Why is diversity and inclusion so important to my business? For many executives, the question is increasingly top of mind. It’s also one that’s not easily answered. Companies are navigating the issue and while expectations of diverse workforces is not new, demands for diversity are predicted to grow exponentially over the next several years, bringing the topic more to the forefront of human capital agendas worldwide.
And no industry is immune. As identified in Willis Towers Watson’s Construction Risk Index in 2017, workforce management and talent optimization was one of the global megatrend challenges facing the industry in the next 10 years. In fact, limited workforce diversity was recognized in the study as a top 20 risk globally. Lack of diversity seems to perpetuate itself. In the construction industry, for example, it’s difficult to replace mostly non-diverse retirees with a diverse pool of entrants.
Diversity begets diversity; unfortunately, the opposite’s true, too
How does an industry address this problem? Diversity is part of the answer. The more diversity in your recruiting, the better you’re able to recruit from the entirety of the talent pool. Recruiting from a broader pool allows construction companies to attract talent that may not have considered the industry and also bring a variety of different skills needed in a new more technological and digital construction world.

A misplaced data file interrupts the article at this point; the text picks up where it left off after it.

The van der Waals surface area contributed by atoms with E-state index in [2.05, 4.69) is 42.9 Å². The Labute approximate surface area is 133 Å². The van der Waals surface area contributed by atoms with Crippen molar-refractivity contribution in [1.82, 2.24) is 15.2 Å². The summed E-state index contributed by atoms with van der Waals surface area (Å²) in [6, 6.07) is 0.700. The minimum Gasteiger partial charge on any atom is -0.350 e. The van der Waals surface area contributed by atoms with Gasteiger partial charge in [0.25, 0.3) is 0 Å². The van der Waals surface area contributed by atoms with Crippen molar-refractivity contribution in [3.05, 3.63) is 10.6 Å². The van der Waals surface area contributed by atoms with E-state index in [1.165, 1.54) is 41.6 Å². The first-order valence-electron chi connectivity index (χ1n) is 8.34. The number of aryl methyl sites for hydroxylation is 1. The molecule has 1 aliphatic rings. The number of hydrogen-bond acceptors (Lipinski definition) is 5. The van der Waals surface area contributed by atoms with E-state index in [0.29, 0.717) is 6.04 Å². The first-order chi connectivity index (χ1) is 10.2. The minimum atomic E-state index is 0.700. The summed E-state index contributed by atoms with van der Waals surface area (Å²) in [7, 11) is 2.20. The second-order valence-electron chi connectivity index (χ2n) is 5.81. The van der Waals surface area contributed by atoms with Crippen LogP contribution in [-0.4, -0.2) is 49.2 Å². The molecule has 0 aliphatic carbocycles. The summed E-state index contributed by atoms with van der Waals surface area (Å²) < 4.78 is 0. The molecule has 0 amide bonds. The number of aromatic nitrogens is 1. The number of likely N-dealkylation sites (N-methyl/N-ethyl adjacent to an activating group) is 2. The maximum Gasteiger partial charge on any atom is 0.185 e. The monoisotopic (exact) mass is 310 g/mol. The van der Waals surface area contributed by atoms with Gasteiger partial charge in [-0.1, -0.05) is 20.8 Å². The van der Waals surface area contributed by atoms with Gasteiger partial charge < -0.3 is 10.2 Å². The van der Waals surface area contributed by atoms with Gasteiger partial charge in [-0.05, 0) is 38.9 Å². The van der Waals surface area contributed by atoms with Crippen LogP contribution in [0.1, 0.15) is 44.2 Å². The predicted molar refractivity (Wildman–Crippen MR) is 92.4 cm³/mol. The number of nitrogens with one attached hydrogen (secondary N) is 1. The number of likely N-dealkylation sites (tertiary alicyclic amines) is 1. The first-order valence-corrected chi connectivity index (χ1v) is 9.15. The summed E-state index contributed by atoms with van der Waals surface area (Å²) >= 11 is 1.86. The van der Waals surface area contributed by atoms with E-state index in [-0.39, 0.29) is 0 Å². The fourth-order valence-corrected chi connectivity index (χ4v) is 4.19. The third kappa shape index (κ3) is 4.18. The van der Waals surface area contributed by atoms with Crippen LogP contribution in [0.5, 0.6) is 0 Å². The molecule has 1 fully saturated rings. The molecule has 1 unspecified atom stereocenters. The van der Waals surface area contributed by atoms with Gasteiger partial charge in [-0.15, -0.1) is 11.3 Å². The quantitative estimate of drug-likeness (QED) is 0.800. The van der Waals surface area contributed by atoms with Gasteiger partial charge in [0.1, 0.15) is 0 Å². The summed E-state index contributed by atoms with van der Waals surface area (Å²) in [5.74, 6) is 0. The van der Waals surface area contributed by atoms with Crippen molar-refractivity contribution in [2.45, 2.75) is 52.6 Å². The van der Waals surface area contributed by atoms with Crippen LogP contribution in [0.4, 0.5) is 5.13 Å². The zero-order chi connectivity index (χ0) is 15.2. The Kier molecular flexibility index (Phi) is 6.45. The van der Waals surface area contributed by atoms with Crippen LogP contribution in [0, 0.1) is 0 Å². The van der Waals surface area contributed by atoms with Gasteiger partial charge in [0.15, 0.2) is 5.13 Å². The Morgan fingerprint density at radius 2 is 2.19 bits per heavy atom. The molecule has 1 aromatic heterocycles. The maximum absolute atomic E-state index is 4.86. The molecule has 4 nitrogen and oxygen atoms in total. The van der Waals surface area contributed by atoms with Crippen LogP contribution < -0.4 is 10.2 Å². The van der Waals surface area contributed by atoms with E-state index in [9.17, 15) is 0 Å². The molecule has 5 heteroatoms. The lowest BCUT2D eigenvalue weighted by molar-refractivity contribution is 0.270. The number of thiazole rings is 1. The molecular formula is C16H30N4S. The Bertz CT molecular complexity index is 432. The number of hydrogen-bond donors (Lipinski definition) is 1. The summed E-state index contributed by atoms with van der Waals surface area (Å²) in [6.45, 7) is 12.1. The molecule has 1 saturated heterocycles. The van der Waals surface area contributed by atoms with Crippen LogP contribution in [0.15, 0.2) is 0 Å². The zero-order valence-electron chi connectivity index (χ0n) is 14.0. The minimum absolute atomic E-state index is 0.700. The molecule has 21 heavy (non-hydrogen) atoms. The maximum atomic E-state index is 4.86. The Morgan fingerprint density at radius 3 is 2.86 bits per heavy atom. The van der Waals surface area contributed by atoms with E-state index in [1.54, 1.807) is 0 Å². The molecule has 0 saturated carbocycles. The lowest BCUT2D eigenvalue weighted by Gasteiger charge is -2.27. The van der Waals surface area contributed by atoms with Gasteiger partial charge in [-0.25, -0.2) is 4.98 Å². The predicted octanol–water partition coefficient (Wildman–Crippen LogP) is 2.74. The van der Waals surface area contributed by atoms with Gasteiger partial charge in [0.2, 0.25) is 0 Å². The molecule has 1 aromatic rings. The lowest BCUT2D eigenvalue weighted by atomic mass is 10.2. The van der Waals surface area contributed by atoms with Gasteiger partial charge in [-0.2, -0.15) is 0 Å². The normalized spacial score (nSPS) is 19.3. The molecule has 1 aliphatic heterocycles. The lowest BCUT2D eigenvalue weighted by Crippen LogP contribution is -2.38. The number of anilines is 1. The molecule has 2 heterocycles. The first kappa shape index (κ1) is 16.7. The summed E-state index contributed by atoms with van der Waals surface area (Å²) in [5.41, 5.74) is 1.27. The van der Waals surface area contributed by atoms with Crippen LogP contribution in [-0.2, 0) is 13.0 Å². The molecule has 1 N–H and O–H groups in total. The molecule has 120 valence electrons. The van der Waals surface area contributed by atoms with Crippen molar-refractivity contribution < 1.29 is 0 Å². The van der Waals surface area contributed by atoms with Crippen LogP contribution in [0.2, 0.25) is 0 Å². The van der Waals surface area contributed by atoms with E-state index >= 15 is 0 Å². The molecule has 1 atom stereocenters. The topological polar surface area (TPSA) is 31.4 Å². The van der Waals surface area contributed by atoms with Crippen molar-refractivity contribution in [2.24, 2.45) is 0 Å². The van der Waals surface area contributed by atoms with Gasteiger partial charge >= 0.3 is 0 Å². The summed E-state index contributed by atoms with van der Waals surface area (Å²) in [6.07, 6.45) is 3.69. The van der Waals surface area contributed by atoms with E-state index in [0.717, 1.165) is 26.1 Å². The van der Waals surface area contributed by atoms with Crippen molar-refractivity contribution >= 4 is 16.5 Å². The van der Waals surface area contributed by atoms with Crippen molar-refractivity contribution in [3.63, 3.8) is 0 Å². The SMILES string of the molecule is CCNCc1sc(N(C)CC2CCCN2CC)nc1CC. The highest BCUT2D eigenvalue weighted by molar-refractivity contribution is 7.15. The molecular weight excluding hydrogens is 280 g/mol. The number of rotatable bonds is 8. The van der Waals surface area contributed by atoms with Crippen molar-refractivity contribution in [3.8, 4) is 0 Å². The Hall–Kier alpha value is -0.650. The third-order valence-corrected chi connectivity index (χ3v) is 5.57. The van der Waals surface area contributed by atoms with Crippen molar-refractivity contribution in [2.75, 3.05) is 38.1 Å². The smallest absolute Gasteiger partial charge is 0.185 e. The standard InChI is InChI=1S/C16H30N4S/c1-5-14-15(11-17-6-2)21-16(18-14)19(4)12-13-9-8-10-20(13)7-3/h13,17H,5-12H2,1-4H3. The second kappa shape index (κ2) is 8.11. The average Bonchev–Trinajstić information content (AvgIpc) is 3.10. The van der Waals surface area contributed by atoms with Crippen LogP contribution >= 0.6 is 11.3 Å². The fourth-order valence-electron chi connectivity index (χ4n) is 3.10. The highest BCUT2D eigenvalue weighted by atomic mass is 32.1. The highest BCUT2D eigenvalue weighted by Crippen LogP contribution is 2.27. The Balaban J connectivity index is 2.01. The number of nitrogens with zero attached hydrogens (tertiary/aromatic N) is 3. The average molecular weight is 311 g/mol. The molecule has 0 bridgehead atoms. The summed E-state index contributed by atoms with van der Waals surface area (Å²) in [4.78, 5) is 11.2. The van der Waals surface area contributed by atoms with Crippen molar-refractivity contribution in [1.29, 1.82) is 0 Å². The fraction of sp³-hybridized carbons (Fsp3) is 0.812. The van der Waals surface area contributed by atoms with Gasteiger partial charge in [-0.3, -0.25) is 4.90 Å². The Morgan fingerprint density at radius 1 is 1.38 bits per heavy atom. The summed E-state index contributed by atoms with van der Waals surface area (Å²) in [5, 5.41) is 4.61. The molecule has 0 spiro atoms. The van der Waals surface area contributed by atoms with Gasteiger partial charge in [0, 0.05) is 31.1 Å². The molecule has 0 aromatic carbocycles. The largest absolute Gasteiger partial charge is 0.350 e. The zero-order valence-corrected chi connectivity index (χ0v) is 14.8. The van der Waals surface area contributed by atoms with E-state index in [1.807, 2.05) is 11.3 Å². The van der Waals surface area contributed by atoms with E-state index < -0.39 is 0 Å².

As a long time player and influential figure in the construction industry, Willis Towers Watson was approached by the Associated General Contractors of America (AGC) to help advance diversity and inclusion in the construction workplace. AGC is the leading association for the construction industry representing more than 26,000 organizations — including over 6,500 of America’s leading general contractors, 9,000 specialty-contracting firms, and 10,500 service providers and suppliers associated through a nationwide network of chapters. In collaboration with the AGC, Willis Towers Watson worked to provide scholarship awards to recognize diverse college students majoring in construction management, architecture or engineering.
As the construction industry continues to experience the effects of a shrinking qualified labor pool, it’s these efforts in multitudes that will begin to transform the labor landscape industry-wide.
Take a comprehensive approach
What then is a practical approach for individual companies? As mentioned in a recent Willis Towers Watson article on the topic, increasing diversity is important but so is building inclusiveness. Companies that can take a comprehensive approach to creating a culture where all employees feel they truly belong and are free to contribute their talents and achieve their personal goals at work (i.e. inclusion) will truly reap the benefits through a more engaged workforce and a better ability to attract and retain talent.
To build the foundation of an inclusive culture, leaders can address talent management deficits, establish community as a core value, listen to individual experiences, support actions that accommodate diverse work styles and life situations and train managers as inclusion champions. Leaders can further optimize the culture by diagnosing inclusion gaps across their unique demographic segments and cataloging the work experiences behind those deficits. Change champions should then leverage those insights inclusively by designing interventions that apply equally to all employees.
Together, these approaches will help any organization support the diversity of its workforce and help ensure all employees feel they belong and can achieve their goals at work.